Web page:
|Title||Can captive rearing increase the endangered Great Lakes Piping Plover population?|
|Publication Type||Conference Proceedings|
|Year of Conference||1995|
|Conference Name||Restoration: Reality or Delusion, 57th Midwest Fish and Wildlife Conference|
|Date Published||December 5, 1995|
|Conference Location||Detroit, MI|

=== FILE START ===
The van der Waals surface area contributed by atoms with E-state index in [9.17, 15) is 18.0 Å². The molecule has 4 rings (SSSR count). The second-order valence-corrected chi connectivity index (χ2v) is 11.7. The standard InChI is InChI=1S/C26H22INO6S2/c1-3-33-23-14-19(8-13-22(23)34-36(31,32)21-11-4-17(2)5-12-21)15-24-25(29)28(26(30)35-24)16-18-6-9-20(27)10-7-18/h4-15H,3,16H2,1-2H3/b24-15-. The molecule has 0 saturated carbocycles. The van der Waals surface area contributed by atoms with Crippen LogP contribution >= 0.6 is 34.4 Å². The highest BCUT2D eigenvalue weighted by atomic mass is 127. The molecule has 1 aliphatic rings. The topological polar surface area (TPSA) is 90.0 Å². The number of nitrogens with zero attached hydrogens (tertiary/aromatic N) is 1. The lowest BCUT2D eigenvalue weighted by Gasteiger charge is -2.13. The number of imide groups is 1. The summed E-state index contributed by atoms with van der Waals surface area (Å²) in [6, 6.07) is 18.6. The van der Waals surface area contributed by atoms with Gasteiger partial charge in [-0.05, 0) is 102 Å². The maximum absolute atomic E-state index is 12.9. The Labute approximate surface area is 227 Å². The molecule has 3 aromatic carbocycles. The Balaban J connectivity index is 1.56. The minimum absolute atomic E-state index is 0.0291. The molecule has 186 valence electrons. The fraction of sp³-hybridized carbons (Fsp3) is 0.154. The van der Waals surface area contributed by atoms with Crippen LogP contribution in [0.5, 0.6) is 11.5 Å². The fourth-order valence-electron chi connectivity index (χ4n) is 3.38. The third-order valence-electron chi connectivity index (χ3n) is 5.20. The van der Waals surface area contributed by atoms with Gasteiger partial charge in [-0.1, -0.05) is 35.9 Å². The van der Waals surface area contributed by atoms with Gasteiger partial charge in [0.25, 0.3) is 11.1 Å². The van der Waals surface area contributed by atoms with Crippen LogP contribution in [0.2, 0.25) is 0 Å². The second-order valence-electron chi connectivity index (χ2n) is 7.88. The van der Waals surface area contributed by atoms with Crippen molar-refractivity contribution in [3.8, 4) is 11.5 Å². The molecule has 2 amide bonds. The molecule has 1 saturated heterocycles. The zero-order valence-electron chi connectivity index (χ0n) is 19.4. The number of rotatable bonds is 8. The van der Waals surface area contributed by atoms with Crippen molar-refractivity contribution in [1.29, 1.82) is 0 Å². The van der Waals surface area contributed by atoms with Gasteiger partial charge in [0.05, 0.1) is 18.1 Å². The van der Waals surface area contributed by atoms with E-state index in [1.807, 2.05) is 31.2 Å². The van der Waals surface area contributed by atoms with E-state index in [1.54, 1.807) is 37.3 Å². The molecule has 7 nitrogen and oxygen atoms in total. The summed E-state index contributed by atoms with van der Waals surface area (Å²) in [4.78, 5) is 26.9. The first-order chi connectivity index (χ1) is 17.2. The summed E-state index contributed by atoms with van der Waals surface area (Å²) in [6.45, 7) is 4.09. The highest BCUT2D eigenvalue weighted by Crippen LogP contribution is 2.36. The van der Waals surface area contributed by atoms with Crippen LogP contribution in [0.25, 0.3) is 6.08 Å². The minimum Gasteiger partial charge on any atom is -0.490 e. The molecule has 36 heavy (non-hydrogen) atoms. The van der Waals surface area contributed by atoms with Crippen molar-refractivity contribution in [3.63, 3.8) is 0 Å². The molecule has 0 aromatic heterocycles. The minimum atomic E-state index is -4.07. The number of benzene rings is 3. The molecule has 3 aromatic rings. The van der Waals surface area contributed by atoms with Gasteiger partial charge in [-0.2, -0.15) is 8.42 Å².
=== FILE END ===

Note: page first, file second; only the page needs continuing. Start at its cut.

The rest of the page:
Since placement on the Endangered Species List in 1986, the Great Lakes population of the Piping Plover (Charadrius melodus) has remained low with between 12 and 21 nesting pairs each year. Significant changes will need to occur in the reproductive output and/or survivorship of the Great Lakes Piping Plover if the U.S. Fish & Wildlife Service Recovery Plan goal of 150 breeding pairs is to be met. To examine the effects of different recovery strategies on the Great Lakes population, I used a Pascal program which stochastically models population change through an annual time-step. I ran modeling experiments to examine population trends of the Great Lakes Piping Plover with no intervention and then with two different strategies of egg removal, artificial incubation, and captive rearing. In the first intervention strategy, entire clutches were removed from a portion of the nests with the expectation that some nesting pairs would renest after clutch removal. In the second strategy, single eggs were removed from a portion of the nests. Renesting was not expected for pairs with a single egg removed. Results indicate that both strategies of intervention have the potential to bring about greater increases in the breeding population than does the approach of no intervention. Entire-clutch removal has the potential to bring about a greater increases over a shorter period of time than does single-egg removal, but also resulted in more drastic population declines in more replicates of the model than did the single-egg removal strategy.